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Babies and Guns: Religion and the US Presidential Elections

Updated Monday 13th October 2008

Melanie Wright explores the role of religious belief in American elections

Even as the economy dominates the US Presidential elections, an increasingly bitter campaign reflects and heightens the conflict over the place of religion in American public life.

Much of the recent debate centres around the decision of John McCain, who has previously criticised prominent televangelists, to appoint Sarah Palin as his running mate. Palin is a conservative evangelical Christian opposed to gay marriage, stem-cell research, and abortion, and her selection is widely been seen as McCain's attempt to appeal directly to the Christian right. Like him, the media have also found in Palin’s family – of her five children one son has Down’s syndrome, and an unmarried daughter is pregnant -  an attractively visual embodiment of her beliefs.

Meanwhile, a significant minority of Americans mistakenly believes Barack Obama to be Muslim and – in this respect, Constitutional commitments to the freedom of religion count for little - therefore doubts his identity as a ‘real’ American. Obama also drew criticism for his remarks, during the Democratic nominations campaign, about working class Republicans who "cling to guns and religion", and he has struggled to distance himself from his former pastor, Jeremiah Wright, who is a staunch critic of mainline US politics at home and abroad.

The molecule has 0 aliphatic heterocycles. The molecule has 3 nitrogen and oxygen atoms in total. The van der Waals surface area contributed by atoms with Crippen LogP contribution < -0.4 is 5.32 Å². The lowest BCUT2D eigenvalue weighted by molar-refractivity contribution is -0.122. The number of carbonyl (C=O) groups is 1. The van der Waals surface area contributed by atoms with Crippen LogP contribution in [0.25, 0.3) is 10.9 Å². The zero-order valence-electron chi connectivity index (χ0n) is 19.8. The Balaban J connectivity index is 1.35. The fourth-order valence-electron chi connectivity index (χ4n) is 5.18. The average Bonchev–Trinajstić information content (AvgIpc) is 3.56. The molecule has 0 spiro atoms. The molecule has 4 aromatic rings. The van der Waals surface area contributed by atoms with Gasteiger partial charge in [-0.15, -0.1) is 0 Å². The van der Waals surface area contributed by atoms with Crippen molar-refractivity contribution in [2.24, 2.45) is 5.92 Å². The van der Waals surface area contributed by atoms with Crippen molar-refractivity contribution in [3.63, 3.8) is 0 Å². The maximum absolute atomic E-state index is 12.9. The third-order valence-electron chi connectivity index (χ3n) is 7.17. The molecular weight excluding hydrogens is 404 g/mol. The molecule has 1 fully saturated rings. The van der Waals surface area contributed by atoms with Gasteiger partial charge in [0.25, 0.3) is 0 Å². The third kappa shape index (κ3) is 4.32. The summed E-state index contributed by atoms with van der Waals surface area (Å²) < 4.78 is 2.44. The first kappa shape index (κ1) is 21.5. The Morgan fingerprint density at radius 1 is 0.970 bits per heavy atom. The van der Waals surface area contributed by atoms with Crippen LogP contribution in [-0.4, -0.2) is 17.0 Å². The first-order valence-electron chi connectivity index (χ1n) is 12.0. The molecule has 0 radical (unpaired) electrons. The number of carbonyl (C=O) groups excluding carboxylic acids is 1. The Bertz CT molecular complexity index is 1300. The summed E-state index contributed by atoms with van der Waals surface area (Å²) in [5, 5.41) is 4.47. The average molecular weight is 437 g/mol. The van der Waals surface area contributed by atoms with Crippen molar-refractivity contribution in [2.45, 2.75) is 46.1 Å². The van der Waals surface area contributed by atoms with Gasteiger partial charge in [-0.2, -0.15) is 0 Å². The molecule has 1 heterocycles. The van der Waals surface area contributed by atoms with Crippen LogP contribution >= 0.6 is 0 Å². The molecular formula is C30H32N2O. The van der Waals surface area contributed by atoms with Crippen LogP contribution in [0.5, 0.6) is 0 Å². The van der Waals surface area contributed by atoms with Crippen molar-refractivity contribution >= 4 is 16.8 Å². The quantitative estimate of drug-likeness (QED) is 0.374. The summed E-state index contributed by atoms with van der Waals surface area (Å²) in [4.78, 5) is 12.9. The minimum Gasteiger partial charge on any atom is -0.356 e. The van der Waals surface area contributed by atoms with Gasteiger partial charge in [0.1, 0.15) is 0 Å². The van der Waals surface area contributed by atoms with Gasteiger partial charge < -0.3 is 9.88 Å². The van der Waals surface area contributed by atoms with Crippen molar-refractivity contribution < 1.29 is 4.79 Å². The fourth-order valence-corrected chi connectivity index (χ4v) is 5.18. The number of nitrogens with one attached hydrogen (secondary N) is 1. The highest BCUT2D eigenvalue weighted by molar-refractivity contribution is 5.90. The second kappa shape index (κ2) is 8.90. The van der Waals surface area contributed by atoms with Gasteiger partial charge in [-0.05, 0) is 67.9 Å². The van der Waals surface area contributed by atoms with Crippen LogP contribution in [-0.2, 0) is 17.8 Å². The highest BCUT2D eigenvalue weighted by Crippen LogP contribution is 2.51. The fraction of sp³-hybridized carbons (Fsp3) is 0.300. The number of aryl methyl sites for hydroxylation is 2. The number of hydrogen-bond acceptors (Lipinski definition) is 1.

The implications of these debates are not confined to the campaign trail. During the 2004 elections, Democrats in north-east Ohio complained that Republicans had targeted Amish and other simple living Christian groups, alleging that victory for pro-choice Democrat John Kerry would see a “baby-murderer” in the White House. By persuading them to register and vote, the Republicans helped secure Bush’s victory, not just in the battleground state of Ohio, but nationally. At the same time, they also challenged the Amish’s centuries’ old commitment to the radical separation of church and state, which is usually held to entail a rejection of any kind of involvement in secular politics.

Traditionally, Americans tend to unite behind a newly elected President. But the current campaign’s exposure of fundamental disagreements over religious and ethical questions suggests that this time around, such a reconciliation is unlikely.

 

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